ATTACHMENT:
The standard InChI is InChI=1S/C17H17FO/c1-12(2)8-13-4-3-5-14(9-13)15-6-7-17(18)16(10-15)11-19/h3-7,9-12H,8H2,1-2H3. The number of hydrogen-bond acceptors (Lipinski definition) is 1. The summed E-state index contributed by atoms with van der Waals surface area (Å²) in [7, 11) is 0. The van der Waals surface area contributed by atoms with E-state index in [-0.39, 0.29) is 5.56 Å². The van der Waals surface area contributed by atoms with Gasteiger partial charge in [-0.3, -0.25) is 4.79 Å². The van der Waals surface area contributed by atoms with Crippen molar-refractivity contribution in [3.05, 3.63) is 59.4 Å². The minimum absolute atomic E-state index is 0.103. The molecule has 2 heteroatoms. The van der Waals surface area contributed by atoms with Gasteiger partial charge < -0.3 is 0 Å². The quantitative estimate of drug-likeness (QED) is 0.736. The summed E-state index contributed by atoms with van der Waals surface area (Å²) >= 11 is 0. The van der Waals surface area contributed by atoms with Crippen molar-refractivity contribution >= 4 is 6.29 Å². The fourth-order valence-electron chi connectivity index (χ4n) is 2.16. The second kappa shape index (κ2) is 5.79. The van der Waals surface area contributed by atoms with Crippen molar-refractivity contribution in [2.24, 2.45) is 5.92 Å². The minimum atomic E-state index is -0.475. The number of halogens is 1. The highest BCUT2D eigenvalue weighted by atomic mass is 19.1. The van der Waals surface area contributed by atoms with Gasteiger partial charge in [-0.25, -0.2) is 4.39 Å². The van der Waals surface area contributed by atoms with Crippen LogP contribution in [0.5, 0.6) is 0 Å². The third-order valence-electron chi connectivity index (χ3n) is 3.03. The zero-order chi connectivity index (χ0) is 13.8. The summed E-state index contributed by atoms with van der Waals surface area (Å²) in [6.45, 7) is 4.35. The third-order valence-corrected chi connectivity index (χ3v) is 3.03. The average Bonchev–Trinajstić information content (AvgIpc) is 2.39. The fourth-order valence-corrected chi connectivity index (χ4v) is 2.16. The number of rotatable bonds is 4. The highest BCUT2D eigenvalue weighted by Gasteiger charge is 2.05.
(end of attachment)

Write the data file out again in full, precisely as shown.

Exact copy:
The standard InChI is InChI=1S/C17H17FO/c1-12(2)8-13-4-3-5-14(9-13)15-6-7-17(18)16(10-15)11-19/h3-7,9-12H,8H2,1-2H3. The number of hydrogen-bond acceptors (Lipinski definition) is 1. The summed E-state index contributed by atoms with van der Waals surface area (Å²) in [7, 11) is 0. The van der Waals surface area contributed by atoms with E-state index in [-0.39, 0.29) is 5.56 Å². The van der Waals surface area contributed by atoms with Gasteiger partial charge in [-0.3, -0.25) is 4.79 Å². The van der Waals surface area contributed by atoms with Crippen molar-refractivity contribution in [3.05, 3.63) is 59.4 Å². The minimum absolute atomic E-state index is 0.103. The molecule has 2 heteroatoms. The van der Waals surface area contributed by atoms with Gasteiger partial charge < -0.3 is 0 Å². The quantitative estimate of drug-likeness (QED) is 0.736. The summed E-state index contributed by atoms with van der Waals surface area (Å²) >= 11 is 0. The van der Waals surface area contributed by atoms with Crippen molar-refractivity contribution >= 4 is 6.29 Å². The fourth-order valence-electron chi connectivity index (χ4n) is 2.16. The second kappa shape index (κ2) is 5.79. The van der Waals surface area contributed by atoms with Crippen molar-refractivity contribution in [2.24, 2.45) is 5.92 Å². The minimum atomic E-state index is -0.475. The number of halogens is 1. The highest BCUT2D eigenvalue weighted by atomic mass is 19.1. The van der Waals surface area contributed by atoms with Gasteiger partial charge in [-0.25, -0.2) is 4.39 Å². The van der Waals surface area contributed by atoms with Crippen LogP contribution in [0.5, 0.6) is 0 Å². The third-order valence-electron chi connectivity index (χ3n) is 3.03. The zero-order chi connectivity index (χ0) is 13.8. The summed E-state index contributed by atoms with van der Waals surface area (Å²) in [6.45, 7) is 4.35. The third-order valence-corrected chi connectivity index (χ3v) is 3.03. The average Bonchev–Trinajstić information content (AvgIpc) is 2.39. The fourth-order valence-corrected chi connectivity index (χ4v) is 2.16. The number of rotatable bonds is 4. The highest BCUT2D eigenvalue weighted by Gasteiger charge is 2.05.